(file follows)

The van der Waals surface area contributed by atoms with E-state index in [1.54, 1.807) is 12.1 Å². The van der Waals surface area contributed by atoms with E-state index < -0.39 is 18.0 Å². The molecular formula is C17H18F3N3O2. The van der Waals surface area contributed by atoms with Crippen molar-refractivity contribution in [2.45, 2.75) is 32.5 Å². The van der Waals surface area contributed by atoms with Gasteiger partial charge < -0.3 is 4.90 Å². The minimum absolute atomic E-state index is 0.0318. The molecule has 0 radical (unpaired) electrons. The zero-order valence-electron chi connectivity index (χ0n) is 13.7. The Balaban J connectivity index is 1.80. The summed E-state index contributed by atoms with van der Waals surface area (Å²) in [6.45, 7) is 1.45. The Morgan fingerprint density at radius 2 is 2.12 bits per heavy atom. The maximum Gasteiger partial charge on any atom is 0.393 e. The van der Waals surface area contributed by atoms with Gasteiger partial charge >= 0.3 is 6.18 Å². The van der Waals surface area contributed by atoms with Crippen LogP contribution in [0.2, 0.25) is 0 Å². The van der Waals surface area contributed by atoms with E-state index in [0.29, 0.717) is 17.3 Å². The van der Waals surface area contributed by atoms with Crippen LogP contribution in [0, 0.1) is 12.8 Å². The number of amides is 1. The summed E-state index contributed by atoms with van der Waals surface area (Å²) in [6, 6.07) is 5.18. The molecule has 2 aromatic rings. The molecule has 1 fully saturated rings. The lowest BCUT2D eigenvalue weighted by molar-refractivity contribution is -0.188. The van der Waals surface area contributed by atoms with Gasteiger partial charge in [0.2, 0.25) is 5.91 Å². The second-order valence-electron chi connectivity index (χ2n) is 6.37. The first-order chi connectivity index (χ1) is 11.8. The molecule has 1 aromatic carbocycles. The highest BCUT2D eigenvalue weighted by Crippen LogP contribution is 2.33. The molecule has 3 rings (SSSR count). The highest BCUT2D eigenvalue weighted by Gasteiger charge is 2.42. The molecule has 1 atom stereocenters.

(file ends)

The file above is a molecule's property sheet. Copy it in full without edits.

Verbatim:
The van der Waals surface area contributed by atoms with E-state index in [1.54, 1.807) is 12.1 Å². The van der Waals surface area contributed by atoms with E-state index < -0.39 is 18.0 Å². The molecular formula is C17H18F3N3O2. The van der Waals surface area contributed by atoms with Crippen molar-refractivity contribution in [2.45, 2.75) is 32.5 Å². The van der Waals surface area contributed by atoms with Gasteiger partial charge < -0.3 is 4.90 Å². The minimum absolute atomic E-state index is 0.0318. The molecule has 0 radical (unpaired) electrons. The zero-order valence-electron chi connectivity index (χ0n) is 13.7. The Balaban J connectivity index is 1.80. The summed E-state index contributed by atoms with van der Waals surface area (Å²) in [6.45, 7) is 1.45. The Morgan fingerprint density at radius 2 is 2.12 bits per heavy atom. The maximum Gasteiger partial charge on any atom is 0.393 e. The van der Waals surface area contributed by atoms with Gasteiger partial charge >= 0.3 is 6.18 Å². The van der Waals surface area contributed by atoms with Crippen LogP contribution in [0.2, 0.25) is 0 Å². The van der Waals surface area contributed by atoms with E-state index in [0.29, 0.717) is 17.3 Å². The van der Waals surface area contributed by atoms with Crippen LogP contribution in [0, 0.1) is 12.8 Å². The number of amides is 1. The summed E-state index contributed by atoms with van der Waals surface area (Å²) in [6, 6.07) is 5.18. The molecule has 2 aromatic rings. The molecule has 1 fully saturated rings. The lowest BCUT2D eigenvalue weighted by molar-refractivity contribution is -0.188. The van der Waals surface area contributed by atoms with Gasteiger partial charge in [0.2, 0.25) is 5.91 Å². The second-order valence-electron chi connectivity index (χ2n) is 6.37. The first-order chi connectivity index (χ1) is 11.8. The molecule has 1 aromatic carbocycles. The highest BCUT2D eigenvalue weighted by Crippen LogP contribution is 2.33. The molecule has 3 rings (SSSR count). The highest BCUT2D eigenvalue weighted by Gasteiger charge is 2.42. The molecule has 1 atom stereocenters.